- and it badly needs theni - it chased
them away today."
Whether Robert Kennedy was ever a
young liberal in the first place is debat-
able; his lack of principles certainly puts
him in the old-liberal category today.
Even Eugene McCarthy is hardly as
white a knight as supporters would paint
him. His obvious play "to attract youth
back to the system" coupled with the
nauseating advertisements placed by
suburban mothers in The New York
Times ("Our Children have come home!")
smacks a little too much of the kind of
liberalism which is interested only in
making the machine run smoothly and
cares little for human values. Further-
more, although McCarthy's position on
the war has been the best of the declared
candidates (with the possible exception
of, yes, Harold Stassen), his domestic
proposals don't seem particularly imag-
inative.
FOR THESE reasons, we have not en-
* dorsed a presideptial candidate up
until now. We only do so now for very
limited reasons. None of the men running
is a dream candidate. Hubert Humphrey
-for the policies he represents or Robert
Kennedy-rfor the cynical attitude toward
politics which he shares with the "prag-
matic liberals" of the past, a cynicism,
in fact, of which he is the most accom-
plished practitioner: both offer only a
continuation of the dreary past.
Eugene McCarthy is far from perfect.
He could be committed to more thor-
oughgoing changes. He could be more
creative in his approach to domestic pol-
icy, more determined to end not just'the
war in Vietnam, but American support
of the status quo however and wherever
it exists around the world. His whole
view of racial problems is still hung-up
on the problem of de jure integration,
rather than in supporting black people'sd
efforts to govern themselves as equal hu-
man beings with no-strings-attached
federal money and in ending white
racism.,

Nevertheless, although we disagree
with McCarthy on many issues, we sup-
port his candidacy for the Presidency;
not because he is the best; not even be-
cause he is the best we have got. We sup-
port Eugene McCarthy because he is the
one candidate for President who seems
to care more about a principle than about
victory, the one liberal who we can trust.
AS PROF. Feinstein's prognosis points
out, the Democratic Party is in grave
danger of losing the young people it will
need to lead the country in the future.
If there is any hope left for two-party
politics, it will probably be in the Dem-
ocratic Party. If there is any hope for
the Democratic Party, it is probably Eu-
gene McCarthy. This is what McCarthy

rr
t968, The Register'
+' and Tribune Syndicate ,. ':,; ,

Letters to the Edtor
Who makes money o n out-of-state students?

To the Editor:
IT HAS BEEN frequently pointed
out in the Michigan Legisla-
ture that an out-of-state student
pays only 50 to 60 per cent of the
cost of his education and that the
balance is being paid by the Mich-
igan' taxpayer.
The state's economy, undoubt-
edly, is enriched by the additional
revenue generated by the out-of-
state student's spending in the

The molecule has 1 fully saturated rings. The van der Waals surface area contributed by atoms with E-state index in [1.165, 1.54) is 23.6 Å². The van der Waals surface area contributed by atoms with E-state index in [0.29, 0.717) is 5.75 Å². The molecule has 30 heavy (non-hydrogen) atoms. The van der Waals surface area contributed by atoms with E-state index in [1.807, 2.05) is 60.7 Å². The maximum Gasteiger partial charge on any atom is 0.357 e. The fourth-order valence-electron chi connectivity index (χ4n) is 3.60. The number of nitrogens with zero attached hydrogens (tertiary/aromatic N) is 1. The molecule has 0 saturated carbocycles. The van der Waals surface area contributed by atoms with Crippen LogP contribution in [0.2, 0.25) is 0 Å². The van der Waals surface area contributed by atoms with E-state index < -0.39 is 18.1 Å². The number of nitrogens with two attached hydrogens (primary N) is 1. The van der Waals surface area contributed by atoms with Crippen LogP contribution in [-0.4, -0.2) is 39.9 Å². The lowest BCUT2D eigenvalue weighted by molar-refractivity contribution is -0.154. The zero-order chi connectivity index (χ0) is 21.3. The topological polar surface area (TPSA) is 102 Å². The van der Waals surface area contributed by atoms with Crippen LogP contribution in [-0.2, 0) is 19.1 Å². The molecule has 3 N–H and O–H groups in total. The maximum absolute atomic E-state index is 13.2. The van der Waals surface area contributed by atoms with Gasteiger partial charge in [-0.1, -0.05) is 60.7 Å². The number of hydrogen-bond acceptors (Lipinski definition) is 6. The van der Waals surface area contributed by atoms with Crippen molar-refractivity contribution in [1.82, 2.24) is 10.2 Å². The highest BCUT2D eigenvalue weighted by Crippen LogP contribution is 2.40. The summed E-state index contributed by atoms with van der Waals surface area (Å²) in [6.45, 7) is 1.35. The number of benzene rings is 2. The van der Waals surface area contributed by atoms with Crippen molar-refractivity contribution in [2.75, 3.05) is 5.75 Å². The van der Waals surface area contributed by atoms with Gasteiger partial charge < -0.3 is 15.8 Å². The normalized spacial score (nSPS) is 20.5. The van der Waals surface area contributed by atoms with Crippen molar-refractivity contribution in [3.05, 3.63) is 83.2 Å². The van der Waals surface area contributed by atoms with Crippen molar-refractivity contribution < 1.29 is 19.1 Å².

state. This should, to some extent,
offset the gap between his tuition
fee and the cost of his education.
Would someone in the' Economics
Department clarify this pointand
come up with estimated approxi-
mate figures?
Economic considerations apart,
no one can deny the high educa-
tional value of the diverse and
cosmopolitan atmosphere brought
about, by the out-of-state student.
A university justifies its greatness
by opening its doors to all ;who
are motivated by the desire for
free and unhindered pursuit of
knowledge. By discouraging the
out-of-state student, it will be
taking a great leap backwards, to
cultural and academic isolation.
--George Varghese, Grad.
To the best of our knowledge,
no studies of the economic gain
or loss to the state from stu-
dent. spending while in resi-

dence have been done. How-
ever, President Fleming's staff
researched the. economics of
out-of-state students from an-
other angle for the President's
speech January 8 before a
luncheon of the Detroit Econ-
omies Club. In that address
Fleming claimed, "Any rational
analysis will show that the
State of Michigan gains more

than it spends on out-of-state
students" and said that of a
study of 500 graduates origin-
ally from other states, 124 re-
mained in Michigan after grad-
uation. Twenty of these were in
the professions, and their taxes,
according to Fleming, "would
in a few years cover the sub-
sidy for the entire class of out-
of-staters." --Ed.

This is the text of President
Robben W. Fleming's May let-
ter to the faculty.
HE TRAGEDY of' Columbia
presumably will still be on
faculty minds when this letter is
received. I have no special in-
sights into the controversy at Co-
lumbia and I shall therefore not
comment on it. There is, however,
a verybasicsunderlying problem
that all of us must face. It is to
that problem that I address my-
self.
An enormous amount has been
written about student unrest and
the usual factors which we all1
know have some relevance. our'
statistics show that students are
brighter than ever before, there
is unquestionably stress on them
from competitive pressures, many
of them are highly idealistic, the
war and race problems seriously
disturb them and raise doubts in
their milnds about the attitudes of
the older generation, and many
of our internal procedures un-
questionably require revision in
order to give students a more
significant voice in what goes on
in the university society.
All of these factors, and others,
cause unrest. The new factor is
the ,plainly illegal and disruptive
tactics that some students are
now willing to use. Whatever one
thinks of Columbia, for instance,
there is no question that the uni-
versity was immobilized for days
by the seizure of certain buildings,
to the exclusion of all who would